What is your attitude toward the political reform program presented by the JMP? Will you coordinate your attitude with the opposition?

I asked for dialogue with the JMP to jointly coordinate the upcoming presidential race. I requested the JMP recommend me as the opposition presidential candidate, particularly as it has not yet named a candidate to represent it. All political programs serve the country, whether presented by the opposition or other parties. The most important thing is that all parties showing their programs must have a clear vision regarding their work priorities, as well as clarity to convey them into real life.

In your press statement, you mentioned that you have an ambition to aspire to former President Ibrahim Al-Hamdi's presidential reign (1974-77), described by many Yemenis as “The Golden Reign.” If you win, what are the most prominent policies you intend to resume?

The current situation is totally different from that of the '70s, but there are numerous principles for the state. I will work hard to reestablish the state of law and order that represented Ibrahim Al-Hamdi's program, which contained the following prominent features:

1- Reestablishing the principle of equal citizenship and justice, as it was a state for citizens and not a state for sheikhs, as experienced now.

2-Reconsidering the status of law and order.

3-Reconsidering achievements of the September 26 and October 14 Yemeni revolutions.

4-Updating and making the judiciary totally independent.

5- Fighting corruption and maintaining public funds.

6-Activating control and monitoring and affiliating the Central Organization for Control and Audit (COCA) with Parliament, ensuring that COCA reports are published and implemented.

I plan to work hard to finalize democratic construction and expand local governance to reclaim all authorities, enabling the public to directly elect governors. The Shoura Council must be elected with equal shares to all governorates. I plan to announce a complete electoral program in coming days.

If you or another candidate other than the current president, who has been in power for 38 years, wins, do you think you will enter the presidential palace peacefully?

We have to be optimistic and hope affairs go easily. This is the most challenging test for our democratic experience.

Do you believe the upcoming presidential polls will be free and fair, and will you boycott it if the opposition decides to do so?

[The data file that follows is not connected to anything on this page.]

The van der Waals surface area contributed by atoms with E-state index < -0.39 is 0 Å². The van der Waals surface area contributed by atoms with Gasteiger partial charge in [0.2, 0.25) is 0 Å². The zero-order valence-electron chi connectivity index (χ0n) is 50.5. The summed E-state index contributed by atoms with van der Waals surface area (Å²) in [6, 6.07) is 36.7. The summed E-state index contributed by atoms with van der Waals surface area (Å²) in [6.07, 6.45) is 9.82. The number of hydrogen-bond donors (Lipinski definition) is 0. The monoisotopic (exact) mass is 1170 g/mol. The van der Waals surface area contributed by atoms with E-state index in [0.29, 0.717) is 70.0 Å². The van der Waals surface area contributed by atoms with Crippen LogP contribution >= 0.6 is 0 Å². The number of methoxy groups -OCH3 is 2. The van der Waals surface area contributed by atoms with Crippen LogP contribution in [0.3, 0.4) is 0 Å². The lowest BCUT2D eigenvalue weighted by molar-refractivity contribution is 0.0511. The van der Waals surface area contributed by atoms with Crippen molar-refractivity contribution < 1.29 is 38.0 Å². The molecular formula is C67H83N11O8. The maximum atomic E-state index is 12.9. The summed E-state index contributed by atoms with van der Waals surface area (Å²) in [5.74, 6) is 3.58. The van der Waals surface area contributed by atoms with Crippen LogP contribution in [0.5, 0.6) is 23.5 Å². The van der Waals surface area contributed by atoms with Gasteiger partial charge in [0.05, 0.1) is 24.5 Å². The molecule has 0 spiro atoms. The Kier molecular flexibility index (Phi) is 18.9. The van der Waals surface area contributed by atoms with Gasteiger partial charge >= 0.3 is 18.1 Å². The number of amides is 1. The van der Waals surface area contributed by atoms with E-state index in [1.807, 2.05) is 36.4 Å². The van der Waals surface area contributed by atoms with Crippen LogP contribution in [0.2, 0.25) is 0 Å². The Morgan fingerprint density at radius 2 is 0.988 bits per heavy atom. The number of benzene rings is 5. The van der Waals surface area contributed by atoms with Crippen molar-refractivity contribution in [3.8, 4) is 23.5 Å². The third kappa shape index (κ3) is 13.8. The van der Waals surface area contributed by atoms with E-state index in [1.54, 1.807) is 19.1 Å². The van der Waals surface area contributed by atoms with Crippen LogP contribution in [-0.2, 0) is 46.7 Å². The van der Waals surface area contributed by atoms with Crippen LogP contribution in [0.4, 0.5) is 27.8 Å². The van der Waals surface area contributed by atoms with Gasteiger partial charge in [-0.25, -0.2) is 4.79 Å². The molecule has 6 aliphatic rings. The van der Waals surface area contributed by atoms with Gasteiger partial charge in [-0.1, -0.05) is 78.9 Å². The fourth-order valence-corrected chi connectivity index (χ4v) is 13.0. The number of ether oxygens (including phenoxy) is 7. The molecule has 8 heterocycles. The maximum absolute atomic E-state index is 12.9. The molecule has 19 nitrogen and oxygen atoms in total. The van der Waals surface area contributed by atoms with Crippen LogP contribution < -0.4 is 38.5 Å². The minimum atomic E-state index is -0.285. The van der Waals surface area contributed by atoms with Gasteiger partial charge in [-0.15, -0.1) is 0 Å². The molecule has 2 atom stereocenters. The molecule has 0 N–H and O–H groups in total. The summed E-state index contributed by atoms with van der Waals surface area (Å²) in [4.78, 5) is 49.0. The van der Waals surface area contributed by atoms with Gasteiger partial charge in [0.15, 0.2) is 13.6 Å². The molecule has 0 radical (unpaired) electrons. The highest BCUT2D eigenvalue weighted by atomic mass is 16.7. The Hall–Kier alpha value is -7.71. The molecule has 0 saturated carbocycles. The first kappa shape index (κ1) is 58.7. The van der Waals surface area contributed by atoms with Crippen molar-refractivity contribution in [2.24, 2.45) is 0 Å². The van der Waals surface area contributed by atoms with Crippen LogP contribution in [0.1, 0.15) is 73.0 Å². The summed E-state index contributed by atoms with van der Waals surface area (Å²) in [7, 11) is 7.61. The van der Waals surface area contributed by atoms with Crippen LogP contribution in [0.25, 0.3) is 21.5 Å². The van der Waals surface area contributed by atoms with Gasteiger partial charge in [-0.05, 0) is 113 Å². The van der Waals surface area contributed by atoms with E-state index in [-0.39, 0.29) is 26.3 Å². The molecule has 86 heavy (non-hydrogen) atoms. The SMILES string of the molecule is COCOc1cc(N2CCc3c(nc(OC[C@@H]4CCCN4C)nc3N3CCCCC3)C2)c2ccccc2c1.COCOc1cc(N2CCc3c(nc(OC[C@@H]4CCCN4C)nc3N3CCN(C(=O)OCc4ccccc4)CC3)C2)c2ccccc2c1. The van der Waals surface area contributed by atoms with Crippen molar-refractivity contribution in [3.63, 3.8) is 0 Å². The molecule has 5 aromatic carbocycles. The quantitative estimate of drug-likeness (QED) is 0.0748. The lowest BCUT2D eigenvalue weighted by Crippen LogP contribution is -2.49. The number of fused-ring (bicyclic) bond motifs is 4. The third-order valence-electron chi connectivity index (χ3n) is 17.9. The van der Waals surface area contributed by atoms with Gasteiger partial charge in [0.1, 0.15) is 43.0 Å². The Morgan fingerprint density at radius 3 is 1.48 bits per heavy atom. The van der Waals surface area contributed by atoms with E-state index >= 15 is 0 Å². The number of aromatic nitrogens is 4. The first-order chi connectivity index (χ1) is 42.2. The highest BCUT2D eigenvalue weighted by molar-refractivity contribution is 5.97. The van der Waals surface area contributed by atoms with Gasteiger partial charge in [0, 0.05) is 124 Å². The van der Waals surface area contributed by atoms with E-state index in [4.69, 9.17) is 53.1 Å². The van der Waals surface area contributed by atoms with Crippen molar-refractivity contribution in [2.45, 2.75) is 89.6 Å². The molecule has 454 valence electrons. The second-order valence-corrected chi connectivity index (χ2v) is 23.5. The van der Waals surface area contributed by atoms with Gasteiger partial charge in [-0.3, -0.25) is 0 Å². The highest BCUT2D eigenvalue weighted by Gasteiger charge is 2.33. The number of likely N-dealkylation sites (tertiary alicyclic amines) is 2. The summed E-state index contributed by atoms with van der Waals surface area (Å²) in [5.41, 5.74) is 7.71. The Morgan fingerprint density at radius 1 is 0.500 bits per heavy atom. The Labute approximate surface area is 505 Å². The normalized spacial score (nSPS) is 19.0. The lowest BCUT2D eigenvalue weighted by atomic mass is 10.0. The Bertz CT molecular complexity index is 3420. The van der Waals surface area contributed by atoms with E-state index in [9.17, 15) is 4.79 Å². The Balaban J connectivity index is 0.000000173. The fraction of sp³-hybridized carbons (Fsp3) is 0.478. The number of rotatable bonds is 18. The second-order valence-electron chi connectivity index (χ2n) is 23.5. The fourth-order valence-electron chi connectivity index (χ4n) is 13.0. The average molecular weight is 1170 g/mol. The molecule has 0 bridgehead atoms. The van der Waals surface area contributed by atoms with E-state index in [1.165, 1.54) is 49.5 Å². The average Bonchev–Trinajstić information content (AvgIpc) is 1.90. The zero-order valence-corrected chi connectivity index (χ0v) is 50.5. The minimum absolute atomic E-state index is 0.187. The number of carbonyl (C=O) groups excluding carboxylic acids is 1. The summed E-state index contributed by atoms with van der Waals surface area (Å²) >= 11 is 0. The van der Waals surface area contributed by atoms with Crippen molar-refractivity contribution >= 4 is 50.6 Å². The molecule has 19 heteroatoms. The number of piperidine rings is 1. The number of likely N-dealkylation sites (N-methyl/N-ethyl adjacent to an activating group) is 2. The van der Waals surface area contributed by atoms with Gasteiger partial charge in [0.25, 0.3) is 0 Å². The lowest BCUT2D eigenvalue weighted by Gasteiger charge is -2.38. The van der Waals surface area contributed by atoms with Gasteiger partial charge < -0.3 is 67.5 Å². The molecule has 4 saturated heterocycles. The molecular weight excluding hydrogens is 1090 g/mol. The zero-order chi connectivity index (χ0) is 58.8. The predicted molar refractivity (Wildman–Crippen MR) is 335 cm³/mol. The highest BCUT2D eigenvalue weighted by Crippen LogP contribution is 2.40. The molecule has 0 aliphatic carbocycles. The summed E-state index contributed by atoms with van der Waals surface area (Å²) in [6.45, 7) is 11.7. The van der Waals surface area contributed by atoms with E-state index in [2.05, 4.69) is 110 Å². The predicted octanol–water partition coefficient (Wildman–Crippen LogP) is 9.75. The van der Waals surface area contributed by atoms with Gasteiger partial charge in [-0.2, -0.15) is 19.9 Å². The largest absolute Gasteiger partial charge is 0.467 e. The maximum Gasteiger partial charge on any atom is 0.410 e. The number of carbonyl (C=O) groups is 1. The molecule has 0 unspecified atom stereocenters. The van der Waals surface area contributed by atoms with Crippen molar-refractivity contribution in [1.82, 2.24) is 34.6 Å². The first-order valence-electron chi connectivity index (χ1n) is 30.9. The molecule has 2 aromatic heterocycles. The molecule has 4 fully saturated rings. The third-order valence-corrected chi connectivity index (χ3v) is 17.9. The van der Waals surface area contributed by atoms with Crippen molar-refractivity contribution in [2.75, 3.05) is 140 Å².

As mentioned earlier, I plan to dialogue with the opposition and then answer this question.

Which political or social current do you seem to be closer to?

Every honest citizen who is jealous for his country, who trusts my electoral program and votes for me is giving me legitimacy to represent him, fulfill my tasks and apply my electoral program.

From your point of view, will the upcoming presidential elections serve the democratic movement or will they be a frustrating factor to democratic development?

This depends on the integrity of elections and public participation.

Al-Hamdi's letter requesting to run for the coming presidential elections.

Dear Judge Mohamed Abdurrahman Al-Qadhi Al-Rubai, Head of the Joint Meeting Parties Supreme Council:

I would like to inform you that I intend to nominate myself in the upcoming presidential elections and I request your approval as a Joint Meeting Parties nominee.

If you agree to my nomination, my electoral program will be what you agree upon and I will abide by it fully. I wish to meet with you to discuss all matters concerning the program and elections nomination.

With regards,

Abdurrahman Mohamed Al-Hamdi,

March 2006

Al-Hamdi:A brief background

Abdulrahman M. Al-Hamdi was born in December 15 , 1961. He is a George Washington University graduate form Modern Engineering Faculty. He worked as a manager of the Technical Department at the Cabinet, and manager of Design and Specification Dept. in the General Authority for Roads and Bridges. He was a member of parliament from 1993 to 1997. He is currently the Chairman of Yemeni Democratic Forum. Al-Hamdi is married with 3 children.